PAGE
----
Article

Editorial

Received:

Accepted:

Citation:Interventional Cardiology Review 2016;11(1):8-10

Open access:

The copyright in this work belongs to Radcliffe Medical Media. Only articles clearly marked with the CC BY-NC logo are published with the Creative Commons by Attribution Licence. The CC BY-NC option was not available for Radcliffe journals before 1 January 2019. Articles marked ‘Open Access’ but not marked ‘CC BY-NC’ are made freely accessible at the time of publication but are subject to standard copyright law regarding reproduction and distribution. Permission is required for reuse of this content.

It is my great honour to join Interventional Cardiology Review as Coronary Section Editor. In the modern era we are all increasingly busy and it is a pleasure to be part of a journal that helps to maintain an up-to-date knowledge of clinical practice.

I practice as an Interventional Cardiologist in a univesrsity hospital in Hull, UK, and have a particular interest in undertaking complex coronary interventions. I have a clinical research background, founded more than 10 years ago during a PhD Fellowship in Rotterdam under the supervision of Professor Patrick W Serruys. Since then, I have continued to undertake clinical research projects, particularly in challenging areas such as chronic total occlusions. I hope to bring my clinical, as well as my research, interests to influence the Coronary Section Editor role at Interventional Cardiology Review.

I have been lucky enough to regularly travel to meetings all over the world and keep abreast of new developments in our field. We have an exciting year ahead of us with several important clinical trials due to report. In particular, the results of the EXCEL (Effectiveness of Left Main Revascularization) and NOBLE (Nordic-Baltic-British Left Main Revascularization) studies could impact greatly on our therapy of left main stem disease. In many parts of the world, left main stem lesions are still very much the domain of our cardiac surgery colleagues, however these trials have the potential to alter practice if the angioplasty results are as favourable as anticipated. The field of stent design has undergone huge transformation in recent years and continues to evolve. I am particularly looking forward to learning more about current and new bioabsorbable stent technologies.

Advances in the field not withstanding, there remain several important on-going issues in interventional cardiology that are not yet fully clarified. One area is that of anti-platelet therapy: the battle between balancing the need for anti-platelet therapy to reduce the catastrophic event of stent thrombosis, and the risk of bleeding which, too, can be disastrous for the patient. Every day, we use our clinical judgement to weigh up these risks and individually tailor patient management. However, questions remain. How can we better predict bleeding? What is the ideal type, dose, and duration of anti-platelet therapy? What about patients who require anti-coagulation? This clinical problem is becoming even more pertinent in contemporary practice as our population ages. It is now common to undertake coronary interventions on patients aged >80 years, however there is a paucity of evidence in this age group. Such interventions are often more complex; however, although the risks are higher, these patients have potentially the most to gain. Quality of life in this age group is commonly felt to be more important than longevity. We need specific research in this population so that we can improve risk stratification in older patients, as well provide an evidence-base to guide best practice.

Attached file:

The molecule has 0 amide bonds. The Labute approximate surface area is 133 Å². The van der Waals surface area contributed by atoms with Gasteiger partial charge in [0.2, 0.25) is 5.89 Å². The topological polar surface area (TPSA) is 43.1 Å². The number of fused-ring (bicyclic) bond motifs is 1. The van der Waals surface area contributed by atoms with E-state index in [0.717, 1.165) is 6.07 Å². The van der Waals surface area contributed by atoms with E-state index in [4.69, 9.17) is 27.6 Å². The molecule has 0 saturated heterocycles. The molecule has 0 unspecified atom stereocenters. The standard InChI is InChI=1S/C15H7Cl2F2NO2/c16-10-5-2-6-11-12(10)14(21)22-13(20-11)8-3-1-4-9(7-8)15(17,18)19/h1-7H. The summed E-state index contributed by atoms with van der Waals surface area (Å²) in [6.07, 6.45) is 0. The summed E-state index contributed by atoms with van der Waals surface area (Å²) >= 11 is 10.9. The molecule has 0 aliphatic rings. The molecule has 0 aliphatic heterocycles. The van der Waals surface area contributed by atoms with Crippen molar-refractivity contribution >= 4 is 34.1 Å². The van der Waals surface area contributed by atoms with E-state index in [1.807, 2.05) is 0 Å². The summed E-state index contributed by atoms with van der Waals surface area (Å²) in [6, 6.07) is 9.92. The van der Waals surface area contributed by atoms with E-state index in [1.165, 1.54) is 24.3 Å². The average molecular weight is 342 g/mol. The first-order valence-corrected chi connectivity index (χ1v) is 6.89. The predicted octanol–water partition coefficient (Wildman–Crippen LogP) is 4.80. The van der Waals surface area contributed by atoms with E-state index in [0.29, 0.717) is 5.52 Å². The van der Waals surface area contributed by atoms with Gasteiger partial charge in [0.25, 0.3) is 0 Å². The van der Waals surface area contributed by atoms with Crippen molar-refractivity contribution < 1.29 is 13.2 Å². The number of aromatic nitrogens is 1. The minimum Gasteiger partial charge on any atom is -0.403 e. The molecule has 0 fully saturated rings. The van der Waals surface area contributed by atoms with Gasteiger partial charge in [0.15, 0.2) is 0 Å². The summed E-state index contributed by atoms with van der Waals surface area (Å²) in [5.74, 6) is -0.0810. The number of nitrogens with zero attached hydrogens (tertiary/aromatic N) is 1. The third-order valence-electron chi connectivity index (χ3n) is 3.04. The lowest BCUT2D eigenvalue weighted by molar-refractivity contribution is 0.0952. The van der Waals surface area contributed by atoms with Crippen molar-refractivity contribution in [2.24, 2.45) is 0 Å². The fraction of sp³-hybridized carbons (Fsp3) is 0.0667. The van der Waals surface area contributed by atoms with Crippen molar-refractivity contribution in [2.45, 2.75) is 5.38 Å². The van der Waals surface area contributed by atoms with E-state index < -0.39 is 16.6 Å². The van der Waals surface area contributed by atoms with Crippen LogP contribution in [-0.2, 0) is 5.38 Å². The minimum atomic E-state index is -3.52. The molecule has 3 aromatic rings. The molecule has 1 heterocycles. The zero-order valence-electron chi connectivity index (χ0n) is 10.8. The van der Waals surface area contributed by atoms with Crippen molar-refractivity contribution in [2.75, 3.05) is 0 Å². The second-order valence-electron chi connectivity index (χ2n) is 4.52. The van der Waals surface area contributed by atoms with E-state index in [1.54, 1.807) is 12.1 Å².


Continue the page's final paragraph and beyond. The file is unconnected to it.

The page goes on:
There are still challenges in the field of coronary intervention. A particularly challenging patient group is those with refractory angina who do not have a revascularisation option perhaps because of diffuse, distal disease. Such patients have poor quality of life as well as an increased mortality rate. Although there have been several pharmacological and non-pharmacological treatments shown to improve quality of life, convincing evidence regarding reduction in ischaemic burden and mortality is lacking. Furthermore, technologies such as coronary sinus occlusion and enhanced external counter-pulsation are not widely funded / available. More work is needed to continue to develop these concepts as well as other therapies such as arteriogenesis that have the potential to transform the management of patients with otherwise “untreatable” disease. These technologies may also have a role to facilitate the treatment of chronic total occlusions (CTOs) where the highest success rates are seen only in the hands of experts. Other innovations might include “forward-looking” imaging technology – could this facilitate a high successful recanalization rate for all operators performing CTO angioplasty?

Comprehensive reviews are important to clarify best practice and I am impressed by the quality of the articles published in Interventional Cardiology Review. The journal has a great team in place and it is a pleasure to work with them to continue to develop and maintain the journal’s high standards. Comments and feedback from readers would be very much welcomed; my aims are to continue to develop the journal, increase its readership, and maintain its reputation for quality.